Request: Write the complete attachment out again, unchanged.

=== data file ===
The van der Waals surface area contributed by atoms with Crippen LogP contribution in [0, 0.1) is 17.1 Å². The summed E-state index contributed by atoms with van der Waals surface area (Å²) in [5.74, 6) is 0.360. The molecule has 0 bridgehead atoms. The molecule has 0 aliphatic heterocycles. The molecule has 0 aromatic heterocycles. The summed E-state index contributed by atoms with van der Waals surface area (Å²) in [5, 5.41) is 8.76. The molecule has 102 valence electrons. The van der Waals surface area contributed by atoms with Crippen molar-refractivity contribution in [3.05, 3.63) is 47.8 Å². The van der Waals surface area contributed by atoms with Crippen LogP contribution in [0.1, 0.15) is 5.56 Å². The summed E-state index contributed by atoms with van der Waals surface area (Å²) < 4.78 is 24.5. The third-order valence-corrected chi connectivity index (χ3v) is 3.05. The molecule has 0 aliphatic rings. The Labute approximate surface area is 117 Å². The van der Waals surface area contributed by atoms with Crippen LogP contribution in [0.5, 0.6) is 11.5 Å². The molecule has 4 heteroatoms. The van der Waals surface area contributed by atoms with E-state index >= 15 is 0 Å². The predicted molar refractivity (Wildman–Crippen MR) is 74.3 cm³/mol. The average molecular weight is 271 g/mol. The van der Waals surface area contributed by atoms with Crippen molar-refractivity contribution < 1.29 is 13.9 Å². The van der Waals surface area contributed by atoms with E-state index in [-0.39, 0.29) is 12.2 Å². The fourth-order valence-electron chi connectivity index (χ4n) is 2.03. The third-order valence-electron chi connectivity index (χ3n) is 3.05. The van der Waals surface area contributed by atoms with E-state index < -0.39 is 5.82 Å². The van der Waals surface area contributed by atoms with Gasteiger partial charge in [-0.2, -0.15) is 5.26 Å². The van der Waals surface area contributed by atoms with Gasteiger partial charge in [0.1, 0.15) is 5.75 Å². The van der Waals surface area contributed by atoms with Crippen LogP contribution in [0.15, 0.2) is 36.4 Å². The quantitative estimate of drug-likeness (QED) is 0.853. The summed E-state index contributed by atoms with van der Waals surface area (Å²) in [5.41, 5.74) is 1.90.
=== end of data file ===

The van der Waals surface area contributed by atoms with Crippen LogP contribution in [0, 0.1) is 17.1 Å². The summed E-state index contributed by atoms with van der Waals surface area (Å²) in [5.74, 6) is 0.360. The molecule has 0 bridgehead atoms. The molecule has 0 aliphatic heterocycles. The molecule has 0 aromatic heterocycles. The summed E-state index contributed by atoms with van der Waals surface area (Å²) in [5, 5.41) is 8.76. The molecule has 102 valence electrons. The van der Waals surface area contributed by atoms with Crippen molar-refractivity contribution in [3.05, 3.63) is 47.8 Å². The van der Waals surface area contributed by atoms with Crippen LogP contribution in [0.1, 0.15) is 5.56 Å². The summed E-state index contributed by atoms with van der Waals surface area (Å²) < 4.78 is 24.5. The third-order valence-corrected chi connectivity index (χ3v) is 3.05. The molecule has 0 aliphatic rings. The Labute approximate surface area is 117 Å². The van der Waals surface area contributed by atoms with Crippen LogP contribution in [0.5, 0.6) is 11.5 Å². The molecule has 4 heteroatoms. The van der Waals surface area contributed by atoms with E-state index >= 15 is 0 Å². The predicted molar refractivity (Wildman–Crippen MR) is 74.3 cm³/mol. The average molecular weight is 271 g/mol. The van der Waals surface area contributed by atoms with Crippen molar-refractivity contribution < 1.29 is 13.9 Å². The van der Waals surface area contributed by atoms with E-state index in [-0.39, 0.29) is 12.2 Å². The fourth-order valence-electron chi connectivity index (χ4n) is 2.03. The third-order valence-electron chi connectivity index (χ3n) is 3.05. The van der Waals surface area contributed by atoms with E-state index < -0.39 is 5.82 Å². The van der Waals surface area contributed by atoms with Gasteiger partial charge in [-0.2, -0.15) is 5.26 Å². The van der Waals surface area contributed by atoms with Gasteiger partial charge in [0.1, 0.15) is 5.75 Å². The van der Waals surface area contributed by atoms with Crippen LogP contribution in [0.15, 0.2) is 36.4 Å². The quantitative estimate of drug-likeness (QED) is 0.853. The summed E-state index contributed by atoms with van der Waals surface area (Å²) in [5.41, 5.74) is 1.90.